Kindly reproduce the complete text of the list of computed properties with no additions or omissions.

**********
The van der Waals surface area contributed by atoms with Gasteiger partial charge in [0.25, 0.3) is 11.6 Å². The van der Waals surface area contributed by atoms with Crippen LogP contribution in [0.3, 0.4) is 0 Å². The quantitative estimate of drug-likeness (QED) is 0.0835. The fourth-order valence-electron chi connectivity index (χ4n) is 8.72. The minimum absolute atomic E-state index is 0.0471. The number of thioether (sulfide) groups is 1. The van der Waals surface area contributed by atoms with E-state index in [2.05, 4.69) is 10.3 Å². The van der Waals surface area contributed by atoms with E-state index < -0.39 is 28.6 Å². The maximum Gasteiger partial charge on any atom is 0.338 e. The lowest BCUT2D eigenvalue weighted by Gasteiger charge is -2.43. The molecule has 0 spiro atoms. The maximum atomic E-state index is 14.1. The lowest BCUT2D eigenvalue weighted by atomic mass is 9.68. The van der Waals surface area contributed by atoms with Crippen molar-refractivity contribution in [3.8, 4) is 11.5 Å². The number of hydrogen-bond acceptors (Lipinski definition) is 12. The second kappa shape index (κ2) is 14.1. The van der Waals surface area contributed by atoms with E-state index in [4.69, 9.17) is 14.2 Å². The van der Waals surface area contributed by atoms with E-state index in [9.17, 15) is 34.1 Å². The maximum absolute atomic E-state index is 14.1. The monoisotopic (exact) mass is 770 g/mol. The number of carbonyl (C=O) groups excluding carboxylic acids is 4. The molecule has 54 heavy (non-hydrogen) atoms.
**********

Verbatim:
The van der Waals surface area contributed by atoms with Gasteiger partial charge in [0.25, 0.3) is 11.6 Å². The van der Waals surface area contributed by atoms with Crippen LogP contribution in [0.3, 0.4) is 0 Å². The quantitative estimate of drug-likeness (QED) is 0.0835. The fourth-order valence-electron chi connectivity index (χ4n) is 8.72. The minimum absolute atomic E-state index is 0.0471. The number of thioether (sulfide) groups is 1. The van der Waals surface area contributed by atoms with E-state index in [2.05, 4.69) is 10.3 Å². The van der Waals surface area contributed by atoms with E-state index < -0.39 is 28.6 Å². The maximum Gasteiger partial charge on any atom is 0.338 e. The lowest BCUT2D eigenvalue weighted by Gasteiger charge is -2.43. The molecule has 0 spiro atoms. The maximum atomic E-state index is 14.1. The lowest BCUT2D eigenvalue weighted by atomic mass is 9.68. The van der Waals surface area contributed by atoms with Crippen molar-refractivity contribution in [3.8, 4) is 11.5 Å². The number of hydrogen-bond acceptors (Lipinski definition) is 12. The second kappa shape index (κ2) is 14.1. The van der Waals surface area contributed by atoms with E-state index in [4.69, 9.17) is 14.2 Å². The van der Waals surface area contributed by atoms with E-state index in [9.17, 15) is 34.1 Å². The maximum absolute atomic E-state index is 14.1. The monoisotopic (exact) mass is 770 g/mol. The number of carbonyl (C=O) groups excluding carboxylic acids is 4. The molecule has 54 heavy (non-hydrogen) atoms.